In Rosita Worl’s estimation, the time is coming to ditch or at least retool the requirements that tie being an Alaska Native Corporation shareholder to a specific percentage of Native heritage.
The president for Sealaska Heritage Institute, a nonprofit for the preservation and perpetuation of Alaska Native culture and art, delivered a lecture Friday morning during the Sharing Our Knowledge Conference that focused on blood quantum and possible consequences of policies tied to a standard of 1/4 Alaska Native blood.
“Could this ultimately lead to our cultural extinction?” Worl asked. “In the long term, in my humble opinion, I would have to answer yes.”
She was specifically speaking of the current Sealaska Corporation shareholder eligibility requirements that state shareholder descendants born after 1971 must be 1/4 Native in order to become shareholders.
The 1/4 distinction isn’t an arbitrary figure nor is it an isolated standard.
It matches the definition of Native in the Alaska Native Claims Settlement Act. ANCSA, which was enacted in 1971, established regional Alaska Native corporations, such as Sealaska Corp.
“That was the standard that was adopted when Sealaska shareholders voted to include descendants (in June 2007),” said Jaeleen Kookesh, vice president for policy and legal affairs for Sealaska Corp., in a phone interview.”It stuck with the existing definition in ANCSA, which is 1/4 Alaska Native, so that’s what we use.”
Kookesh said there are Sealaska shareholders who are less than 1/4 Native, but those shareholders were gifted stock and are descendants of shareholders.
The 1/4 blood quantum threshold is also a common cutoff for enrollment into many Native American tribes or to receive treaty or federal benefits, including exemption from the Marine Mammal Protection Act.
Worl said since corporate institutions protect Native land ownership and studies indicate more and more shareholder descendants are less than 1/4 Native, she expects there will be increasing pressure from shareholders for a change to blood quantum requirements.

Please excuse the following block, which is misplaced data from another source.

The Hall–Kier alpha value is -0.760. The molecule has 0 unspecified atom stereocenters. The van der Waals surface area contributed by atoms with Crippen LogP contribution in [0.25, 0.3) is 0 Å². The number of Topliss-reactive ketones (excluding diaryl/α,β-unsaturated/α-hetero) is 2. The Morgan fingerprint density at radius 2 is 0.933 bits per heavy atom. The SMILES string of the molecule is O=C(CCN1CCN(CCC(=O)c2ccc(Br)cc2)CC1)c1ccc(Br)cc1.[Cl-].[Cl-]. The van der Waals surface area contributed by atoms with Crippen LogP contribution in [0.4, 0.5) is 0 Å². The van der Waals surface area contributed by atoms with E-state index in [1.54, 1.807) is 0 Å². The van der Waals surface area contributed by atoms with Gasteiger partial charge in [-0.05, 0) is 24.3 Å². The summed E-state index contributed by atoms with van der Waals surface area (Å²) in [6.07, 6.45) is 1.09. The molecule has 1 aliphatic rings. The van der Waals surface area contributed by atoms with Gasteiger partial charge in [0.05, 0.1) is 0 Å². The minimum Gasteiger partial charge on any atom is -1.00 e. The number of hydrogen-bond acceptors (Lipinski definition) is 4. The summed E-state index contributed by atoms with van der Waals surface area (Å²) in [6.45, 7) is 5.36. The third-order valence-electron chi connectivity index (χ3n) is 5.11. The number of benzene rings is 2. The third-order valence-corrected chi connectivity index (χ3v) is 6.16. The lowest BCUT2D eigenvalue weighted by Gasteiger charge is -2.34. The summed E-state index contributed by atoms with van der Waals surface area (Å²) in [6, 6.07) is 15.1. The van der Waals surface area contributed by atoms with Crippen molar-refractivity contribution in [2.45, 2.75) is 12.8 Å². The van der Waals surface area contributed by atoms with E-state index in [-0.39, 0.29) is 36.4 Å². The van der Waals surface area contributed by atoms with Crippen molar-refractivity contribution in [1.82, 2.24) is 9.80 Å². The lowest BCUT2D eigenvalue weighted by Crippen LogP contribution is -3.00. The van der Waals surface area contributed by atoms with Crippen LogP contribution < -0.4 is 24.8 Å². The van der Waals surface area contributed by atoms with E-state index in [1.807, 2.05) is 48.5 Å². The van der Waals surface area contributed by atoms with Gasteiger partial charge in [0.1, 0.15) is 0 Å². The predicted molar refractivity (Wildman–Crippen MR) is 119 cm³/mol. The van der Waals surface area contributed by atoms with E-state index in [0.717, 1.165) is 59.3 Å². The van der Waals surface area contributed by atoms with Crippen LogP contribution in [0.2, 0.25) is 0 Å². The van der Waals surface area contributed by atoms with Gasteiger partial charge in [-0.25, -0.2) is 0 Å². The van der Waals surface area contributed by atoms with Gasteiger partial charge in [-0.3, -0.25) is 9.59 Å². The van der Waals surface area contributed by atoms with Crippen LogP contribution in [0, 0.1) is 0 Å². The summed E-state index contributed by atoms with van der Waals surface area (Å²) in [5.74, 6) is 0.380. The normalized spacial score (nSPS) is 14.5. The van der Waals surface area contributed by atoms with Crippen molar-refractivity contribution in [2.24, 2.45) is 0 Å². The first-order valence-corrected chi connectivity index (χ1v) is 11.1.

“It’s starting to gain a little bit more traction because we have more and more shareholders who are having children outside our Alaska Native bloodlines,” Kookesh said. “It hasn’t been brought up to a vote again at Sealaska, but it’s certainly a topic we’re keeping an eye on.”
However, a recent survey showed widespread support for keeping things as they are, Kookesh said.
She said a shareholder survey from December 2018 showed 2/3 of Sealaska shareholders were opposed to changing the blood quantum requirement.
More lenient requirements could mean more shareholders, which would mean thinner slices of the distribution pie for individuals. In 2018, Sealaska’s total distribution was nearly $40 million, according to Sealaska.
Despite the survey results, Kookesh said changing blood quantum requirements is something she said Sealaska will continue to consider, and she expects it to be an ongoing concern in Alaska and the rest of the U.S.
Worl’s speech touched some alternatives to the 1/4 requirement that could be adopted.
One idea was to potentially adopt a less stringent 1/8 blood quantum requirement.
“The 1/8 blood quantum may become problematic in the near future, or actually it may already be here,” Worl said.
Other possibilities raised were requiring someone to be a lineal descendant of an original Sealaska shareholder without any blood quantum requirement, or requiring that a a shareholder be regarded as an Alaska Native by a Native Village or Native group.
Worl said the latter idea would be “difficult to operationalize.”
“I don’t know why Congress got focused in on a quarter blood quantum, but that’s what they did, and it’s unfortunate that we have to struggle now with this dilemma with how we define ourselves because of how Congress defined us at one point in time,” Kookesh said.
• Contact reporter Ben Hohenstatt at (907)523-2243 or email@example.com. Follow him on Twitter at @BenHohenstatt.